From This Might Be A Wiki

Fan Recaps and Comments:


Pretty good show, the last of the West Coast leg. The boys seemed in fine fettle.
Two Encores, nice version of Dolly Parton's Here You Come Again (in the middle of Particle Man) by John L. and his accordion.


An overall great show. The guys seemed rested, since they didn't play the day before the show. It wasn't a Flood show, which in hindsight is a good thing. I sometimes like being surprised by what comes next and the concept of an album show is somewhat trite, now that everybody is doing it. They did a good job of blending the Big Three songs with fan favorites and some recent tracks. It's been more than two years since they were out here, so it was good to see some things that weren't played last time. The Belly Up is a great venue and hopefully they come back sometime in 2010.

The opening band came on just a few minutes after 8. It wasn't so great; their songs do have some kind of beauty to them that certainly fits into pretentious indie films, but not much appeal beyond that.

TMBG came on a few minutes after 9 p.m. Meet the Elements is pretty catchy, and even though it's a "kid's song," I could see it becoming a staple. Hopefully it will replace The Alphabet of Nations as the token "kid's song" they play at adult shows, because the AoN is wearing thin.

Ralph Carney was awesome on various wind instruments, including a homemade slide clarinet which he used on James K. Polk, classic clarinet on Cowtown and Istanbul and saxophone on a number of songs. At one point (I think during Damn Good Times or Mesopotamians) it looked like he was air-drumming with a banana.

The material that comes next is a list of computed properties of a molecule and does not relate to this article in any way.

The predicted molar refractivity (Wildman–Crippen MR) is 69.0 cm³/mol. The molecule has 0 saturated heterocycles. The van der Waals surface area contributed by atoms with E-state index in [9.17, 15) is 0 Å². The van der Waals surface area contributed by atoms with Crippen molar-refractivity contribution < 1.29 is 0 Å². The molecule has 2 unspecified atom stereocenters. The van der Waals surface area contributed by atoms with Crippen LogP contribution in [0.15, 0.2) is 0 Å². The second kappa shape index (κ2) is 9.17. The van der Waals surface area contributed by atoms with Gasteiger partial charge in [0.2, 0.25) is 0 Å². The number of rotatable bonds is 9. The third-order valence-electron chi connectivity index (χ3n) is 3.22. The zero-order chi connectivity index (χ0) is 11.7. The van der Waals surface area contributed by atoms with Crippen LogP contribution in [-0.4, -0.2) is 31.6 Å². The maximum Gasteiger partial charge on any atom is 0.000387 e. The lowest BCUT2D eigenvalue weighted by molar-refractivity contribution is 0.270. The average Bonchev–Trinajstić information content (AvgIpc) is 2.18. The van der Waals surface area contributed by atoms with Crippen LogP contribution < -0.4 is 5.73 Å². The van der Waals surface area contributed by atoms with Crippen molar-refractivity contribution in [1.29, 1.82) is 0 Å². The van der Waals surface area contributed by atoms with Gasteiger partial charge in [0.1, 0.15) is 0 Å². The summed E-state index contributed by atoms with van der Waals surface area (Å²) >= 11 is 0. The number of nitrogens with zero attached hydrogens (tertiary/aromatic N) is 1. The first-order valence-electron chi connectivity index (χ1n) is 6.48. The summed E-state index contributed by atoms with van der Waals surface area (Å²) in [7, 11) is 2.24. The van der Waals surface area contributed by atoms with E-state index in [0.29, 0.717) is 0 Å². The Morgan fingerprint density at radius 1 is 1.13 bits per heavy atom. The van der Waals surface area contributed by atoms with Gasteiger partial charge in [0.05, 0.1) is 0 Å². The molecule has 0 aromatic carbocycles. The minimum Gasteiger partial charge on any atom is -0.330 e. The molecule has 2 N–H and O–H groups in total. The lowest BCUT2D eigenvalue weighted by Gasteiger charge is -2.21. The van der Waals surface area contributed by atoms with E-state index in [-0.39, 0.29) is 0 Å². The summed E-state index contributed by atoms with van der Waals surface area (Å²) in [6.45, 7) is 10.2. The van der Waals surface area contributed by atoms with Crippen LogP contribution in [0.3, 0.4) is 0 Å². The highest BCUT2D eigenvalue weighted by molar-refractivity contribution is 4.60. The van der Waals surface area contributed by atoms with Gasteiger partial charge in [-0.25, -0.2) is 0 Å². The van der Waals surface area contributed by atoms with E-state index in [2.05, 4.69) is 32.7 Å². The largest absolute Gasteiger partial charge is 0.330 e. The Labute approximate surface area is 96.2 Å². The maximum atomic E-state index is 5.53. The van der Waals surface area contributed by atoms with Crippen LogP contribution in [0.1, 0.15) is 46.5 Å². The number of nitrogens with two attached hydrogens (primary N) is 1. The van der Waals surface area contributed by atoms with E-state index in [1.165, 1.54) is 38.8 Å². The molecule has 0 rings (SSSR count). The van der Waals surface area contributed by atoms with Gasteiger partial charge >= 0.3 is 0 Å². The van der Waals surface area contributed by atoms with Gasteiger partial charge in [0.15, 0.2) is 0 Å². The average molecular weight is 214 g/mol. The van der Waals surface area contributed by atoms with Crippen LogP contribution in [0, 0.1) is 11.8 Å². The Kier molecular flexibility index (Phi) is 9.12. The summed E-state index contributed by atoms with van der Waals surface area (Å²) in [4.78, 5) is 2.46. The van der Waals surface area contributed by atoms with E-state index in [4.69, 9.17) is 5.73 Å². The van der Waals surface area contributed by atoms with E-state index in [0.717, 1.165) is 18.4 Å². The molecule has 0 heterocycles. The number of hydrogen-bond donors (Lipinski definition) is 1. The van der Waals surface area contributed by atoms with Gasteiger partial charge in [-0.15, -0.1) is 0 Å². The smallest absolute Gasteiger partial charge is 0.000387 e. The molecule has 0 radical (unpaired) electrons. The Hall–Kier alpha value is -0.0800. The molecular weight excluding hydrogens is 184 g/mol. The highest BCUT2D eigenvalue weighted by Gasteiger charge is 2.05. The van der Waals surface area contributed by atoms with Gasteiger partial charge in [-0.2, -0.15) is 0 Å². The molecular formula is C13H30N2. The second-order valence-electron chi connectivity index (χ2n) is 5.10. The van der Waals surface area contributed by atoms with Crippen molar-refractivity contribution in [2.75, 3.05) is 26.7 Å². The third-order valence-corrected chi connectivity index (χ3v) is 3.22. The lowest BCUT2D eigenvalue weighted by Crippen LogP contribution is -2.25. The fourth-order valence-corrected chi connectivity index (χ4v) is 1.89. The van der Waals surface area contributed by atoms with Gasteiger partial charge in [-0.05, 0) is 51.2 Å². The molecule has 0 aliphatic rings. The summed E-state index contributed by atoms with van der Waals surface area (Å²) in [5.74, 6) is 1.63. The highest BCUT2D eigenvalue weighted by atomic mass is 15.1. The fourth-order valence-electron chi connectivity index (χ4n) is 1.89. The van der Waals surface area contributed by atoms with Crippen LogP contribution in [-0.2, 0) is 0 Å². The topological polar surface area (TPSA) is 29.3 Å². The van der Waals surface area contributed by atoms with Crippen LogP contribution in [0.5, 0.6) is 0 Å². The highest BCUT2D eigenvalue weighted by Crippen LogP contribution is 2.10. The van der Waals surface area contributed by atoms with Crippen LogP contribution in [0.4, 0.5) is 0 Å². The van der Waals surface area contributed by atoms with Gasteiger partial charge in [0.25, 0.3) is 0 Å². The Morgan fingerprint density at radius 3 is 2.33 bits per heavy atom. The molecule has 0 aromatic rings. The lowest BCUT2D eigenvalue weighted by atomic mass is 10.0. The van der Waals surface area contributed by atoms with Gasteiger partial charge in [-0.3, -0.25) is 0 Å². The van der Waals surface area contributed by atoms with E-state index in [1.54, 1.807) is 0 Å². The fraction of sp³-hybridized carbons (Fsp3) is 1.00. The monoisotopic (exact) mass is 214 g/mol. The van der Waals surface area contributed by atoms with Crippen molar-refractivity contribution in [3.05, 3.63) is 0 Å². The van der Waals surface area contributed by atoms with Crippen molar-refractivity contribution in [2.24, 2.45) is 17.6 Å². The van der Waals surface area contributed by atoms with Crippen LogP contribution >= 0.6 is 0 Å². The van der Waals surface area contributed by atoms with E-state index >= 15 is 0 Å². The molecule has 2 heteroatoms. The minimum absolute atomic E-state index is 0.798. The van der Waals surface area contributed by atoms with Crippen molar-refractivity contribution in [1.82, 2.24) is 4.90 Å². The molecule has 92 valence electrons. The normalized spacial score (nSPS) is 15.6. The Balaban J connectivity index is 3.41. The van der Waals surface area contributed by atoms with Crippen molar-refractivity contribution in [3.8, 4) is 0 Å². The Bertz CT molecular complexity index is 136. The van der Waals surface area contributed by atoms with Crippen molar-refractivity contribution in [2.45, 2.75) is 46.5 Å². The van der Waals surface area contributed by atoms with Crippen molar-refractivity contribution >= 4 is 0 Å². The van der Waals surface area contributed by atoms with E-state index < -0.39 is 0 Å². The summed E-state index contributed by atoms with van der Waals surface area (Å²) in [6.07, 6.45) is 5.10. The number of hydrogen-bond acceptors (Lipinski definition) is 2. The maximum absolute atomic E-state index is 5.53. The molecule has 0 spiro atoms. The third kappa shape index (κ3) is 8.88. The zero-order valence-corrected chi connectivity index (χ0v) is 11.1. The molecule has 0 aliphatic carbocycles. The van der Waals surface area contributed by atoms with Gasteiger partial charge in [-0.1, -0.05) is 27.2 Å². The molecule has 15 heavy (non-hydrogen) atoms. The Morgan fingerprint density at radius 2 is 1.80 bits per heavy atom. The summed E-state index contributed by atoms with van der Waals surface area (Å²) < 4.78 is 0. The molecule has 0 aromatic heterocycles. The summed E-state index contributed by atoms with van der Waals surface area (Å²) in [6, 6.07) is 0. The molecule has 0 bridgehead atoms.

They sure like to play "New York City" when they're in Southern California. Typical New York liberal elitism... well, guess what? Our governor can beat up your governor! Then again, so can the 9-year-olds at the elementary school down the street... because your governor is blind. Suck on that, New York City.

The Avatars of They segment's not so great; I was entertained the use of "Free Ride" as a segue and can see how it appeals to the Johns being able to sit down for a few minutes and perform songs that don't require much energy.

Prior to playing "James K. Polk," John & John made sure that everybody knew that they did not like the person whom the song was about, which is odd because I doubt they've ever met. As mentioned above, Linnell worked in a few lines from "Here You Come Again" before the last verse of "Particle Man." It was a bit confusing and not as humorous as skeleton arms reaching up from the grave, but it looked like he had fun doing it.

Cowtown and Where Your Eyes Don't Go live were epic wins, and they came with banter about the band still trying to hock their second album, 'available at your local record store in 1989.'

Dead seems like an unusual way to bring a rock show to its climax, but I won't complain. It's one of my favorite songs from Flood and I got to see it live.

On the way out, Danny Weinkauf was hanging around the opening band's CD table. I was able to thank him for putting on a great show, and he in turn complimented me on my 'All Your Base Are Belong To Us' shirt (perhaps sarcastically, but I still found it cool).